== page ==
Merck, Eisai detail Keytruda and Lenvima’s endometrial cancer win in confirmatory study
Merck and Eisai were eager to tout a headline phase 3 win in December for their combination therapy of Keytruda and Lenvima because it involves the regimen’s first FDA-approved indication in endometrial cancer. Now we know how big that win is.
Keytruda and Lenvima cut the risk of death by 38% over physician’s choice of chemotherapy in patients with previously treated endometrial cancer regardless of their tumor’s mismatch repair status.
Patients on the combo lived a median 18.3 months, versus 11.4 months for chemo takers, according to data presented at the virtual Society of Gynecologic Oncology (SGO) annual meeting on women’s cancer.
The PD-1/TKI cocktail also pared down the risk of disease worsening by 44% in all comers. The results were similar in the mismatch repair proficient subgroup, as the treatment combo reduced the risk of death by 32% and the disease worsening by 40%.
The Keynote-775 trial win will likely be enough to turn the Keytruda-Lenvima combo’s very first go-ahead, a conditional nod the FDA doled out in 2019 in previously treated endometrial carcinoma that’s not microsatellite instability-high (MSI-H) or mismatch repair deficient (dMMR), into a full one.
Before that, Keytruda monotherapy already bore a green light in patients with MSI-H or dMMR tumors regardless of their location in the body, in a first-of-its-kind tissue-agnostic indication.
A confirmatory trial success might not have been all that important before, because many immuno-oncology agents, Keytruda included, have been able to keep their variety of indications even after failing confirmatory trials in particular disease areas. But the FDA recently launched an industrywide review targeting those failed indications.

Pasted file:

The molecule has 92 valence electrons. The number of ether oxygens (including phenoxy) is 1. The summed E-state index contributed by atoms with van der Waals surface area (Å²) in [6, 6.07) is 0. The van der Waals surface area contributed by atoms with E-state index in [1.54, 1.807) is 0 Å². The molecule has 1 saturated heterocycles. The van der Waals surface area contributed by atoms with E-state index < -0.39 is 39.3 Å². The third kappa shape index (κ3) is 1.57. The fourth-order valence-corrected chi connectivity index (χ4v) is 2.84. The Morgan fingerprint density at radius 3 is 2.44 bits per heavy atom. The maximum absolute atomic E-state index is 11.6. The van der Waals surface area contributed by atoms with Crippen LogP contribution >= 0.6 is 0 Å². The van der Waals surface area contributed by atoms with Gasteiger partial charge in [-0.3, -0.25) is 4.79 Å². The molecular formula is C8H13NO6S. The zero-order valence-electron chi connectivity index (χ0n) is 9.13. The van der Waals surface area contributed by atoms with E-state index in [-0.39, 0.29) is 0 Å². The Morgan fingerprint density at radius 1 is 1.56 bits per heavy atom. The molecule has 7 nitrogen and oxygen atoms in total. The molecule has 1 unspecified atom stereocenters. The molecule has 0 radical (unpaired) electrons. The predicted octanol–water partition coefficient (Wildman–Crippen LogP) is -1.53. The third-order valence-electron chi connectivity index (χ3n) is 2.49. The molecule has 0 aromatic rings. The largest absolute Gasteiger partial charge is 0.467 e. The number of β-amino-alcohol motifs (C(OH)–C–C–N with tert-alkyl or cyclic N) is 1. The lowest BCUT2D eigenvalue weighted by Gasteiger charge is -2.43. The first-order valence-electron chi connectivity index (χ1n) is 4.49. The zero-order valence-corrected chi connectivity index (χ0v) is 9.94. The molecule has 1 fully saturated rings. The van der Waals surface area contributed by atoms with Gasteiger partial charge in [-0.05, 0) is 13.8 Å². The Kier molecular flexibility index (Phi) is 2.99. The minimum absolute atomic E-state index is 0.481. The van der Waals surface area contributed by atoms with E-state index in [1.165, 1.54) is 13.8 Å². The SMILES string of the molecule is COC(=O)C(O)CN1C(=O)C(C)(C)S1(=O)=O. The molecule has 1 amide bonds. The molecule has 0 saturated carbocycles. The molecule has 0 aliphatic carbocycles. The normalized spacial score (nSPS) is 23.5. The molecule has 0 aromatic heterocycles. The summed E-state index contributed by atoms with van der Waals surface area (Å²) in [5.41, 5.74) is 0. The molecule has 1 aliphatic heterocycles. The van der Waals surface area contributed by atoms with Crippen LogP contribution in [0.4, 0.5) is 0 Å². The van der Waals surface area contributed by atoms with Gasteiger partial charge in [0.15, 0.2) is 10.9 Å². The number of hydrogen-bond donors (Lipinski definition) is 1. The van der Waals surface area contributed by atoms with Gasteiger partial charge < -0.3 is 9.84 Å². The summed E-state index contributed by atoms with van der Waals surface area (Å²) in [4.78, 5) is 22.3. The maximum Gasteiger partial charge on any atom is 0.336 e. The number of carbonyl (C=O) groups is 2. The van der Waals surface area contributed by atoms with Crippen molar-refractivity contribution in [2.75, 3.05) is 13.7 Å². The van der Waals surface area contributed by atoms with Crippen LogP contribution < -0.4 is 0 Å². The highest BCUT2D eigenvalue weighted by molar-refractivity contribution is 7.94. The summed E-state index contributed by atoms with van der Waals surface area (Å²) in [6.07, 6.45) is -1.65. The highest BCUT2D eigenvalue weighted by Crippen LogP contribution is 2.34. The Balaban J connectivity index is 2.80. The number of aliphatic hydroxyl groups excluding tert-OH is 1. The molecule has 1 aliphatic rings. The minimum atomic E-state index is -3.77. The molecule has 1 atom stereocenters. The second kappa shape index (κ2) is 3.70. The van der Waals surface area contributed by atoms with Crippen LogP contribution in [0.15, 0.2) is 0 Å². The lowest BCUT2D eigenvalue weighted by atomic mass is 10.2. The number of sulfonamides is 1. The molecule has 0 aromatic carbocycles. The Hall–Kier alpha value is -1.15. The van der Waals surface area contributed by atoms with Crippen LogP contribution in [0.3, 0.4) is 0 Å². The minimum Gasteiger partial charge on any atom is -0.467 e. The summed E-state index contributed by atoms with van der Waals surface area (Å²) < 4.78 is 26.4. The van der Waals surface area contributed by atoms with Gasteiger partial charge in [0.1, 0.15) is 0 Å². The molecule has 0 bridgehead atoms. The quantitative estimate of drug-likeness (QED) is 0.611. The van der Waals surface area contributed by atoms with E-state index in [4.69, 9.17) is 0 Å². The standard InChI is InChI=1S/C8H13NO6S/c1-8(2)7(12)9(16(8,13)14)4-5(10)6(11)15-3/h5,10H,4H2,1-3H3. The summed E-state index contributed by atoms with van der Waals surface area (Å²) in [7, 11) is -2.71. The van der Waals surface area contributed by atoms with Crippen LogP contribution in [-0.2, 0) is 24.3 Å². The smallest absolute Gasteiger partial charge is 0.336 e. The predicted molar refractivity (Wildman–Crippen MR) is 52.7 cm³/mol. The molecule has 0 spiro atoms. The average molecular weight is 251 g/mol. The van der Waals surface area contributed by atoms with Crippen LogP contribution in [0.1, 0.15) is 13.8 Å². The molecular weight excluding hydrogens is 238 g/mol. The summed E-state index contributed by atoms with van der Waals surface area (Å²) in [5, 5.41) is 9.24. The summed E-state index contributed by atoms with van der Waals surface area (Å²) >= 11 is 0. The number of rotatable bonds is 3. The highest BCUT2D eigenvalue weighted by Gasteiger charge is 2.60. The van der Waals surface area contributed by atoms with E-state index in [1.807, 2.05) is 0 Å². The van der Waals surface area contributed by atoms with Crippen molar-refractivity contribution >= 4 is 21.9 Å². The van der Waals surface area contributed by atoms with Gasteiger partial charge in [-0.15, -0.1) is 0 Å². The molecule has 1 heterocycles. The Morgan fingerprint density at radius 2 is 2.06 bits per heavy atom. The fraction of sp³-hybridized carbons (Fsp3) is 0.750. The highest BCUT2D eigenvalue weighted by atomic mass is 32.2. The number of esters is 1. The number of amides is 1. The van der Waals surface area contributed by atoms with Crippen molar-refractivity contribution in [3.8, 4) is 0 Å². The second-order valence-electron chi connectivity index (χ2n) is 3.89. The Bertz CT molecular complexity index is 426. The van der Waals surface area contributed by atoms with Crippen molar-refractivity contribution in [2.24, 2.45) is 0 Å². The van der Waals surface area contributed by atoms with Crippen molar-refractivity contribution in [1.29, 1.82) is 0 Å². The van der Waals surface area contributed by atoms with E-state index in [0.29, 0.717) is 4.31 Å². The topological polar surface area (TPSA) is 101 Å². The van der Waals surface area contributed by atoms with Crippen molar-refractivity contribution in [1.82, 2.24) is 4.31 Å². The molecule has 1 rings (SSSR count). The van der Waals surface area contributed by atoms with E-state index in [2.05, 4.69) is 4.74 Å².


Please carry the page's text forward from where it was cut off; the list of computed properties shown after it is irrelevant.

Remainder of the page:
As a result of that campaign, Merck is withdrawing a Keytruda approval in third-line small cell lung cancer after talking to the FDA. But the New Jersey pharma decided to put up a fight for Keytruda in newly diagnosed bladder cancer patients ineligible for cisplatin-based chemo; in second-line liver cancer; and in third-line PD-L1-positive stomach cancer—despite its confirmatory trial flops in those areas.
Those three indications, plus others from Bristol Myers Squibb’s Opdivo and Roche’s Tecentriq, are slated to be discussed at an FDA advisory committee meeting next month.
In addition to endometrial cancer, the Keytruda-Lenvima pairing is looking on track for its second FDA approval, this time for previously untreated renal cell carcinoma, after a regulatory setback in liver cancer pushed back a potential nod there. While the duo may so far be alone in endometrial cancer, the kidney cancer space is very competitive.
Existing kidney cancer options include another Keytruda pairing with Pfizer’s Inlyta; Bristol Myers’ dual-immunotherapy Opdivo and Yervoy; and an Opdivo combo with Exelixis’ Cabometyx. But SVB Leerink analyst Daina Graybosch has said she sees Keytruda-Lenvima’s data as the winner.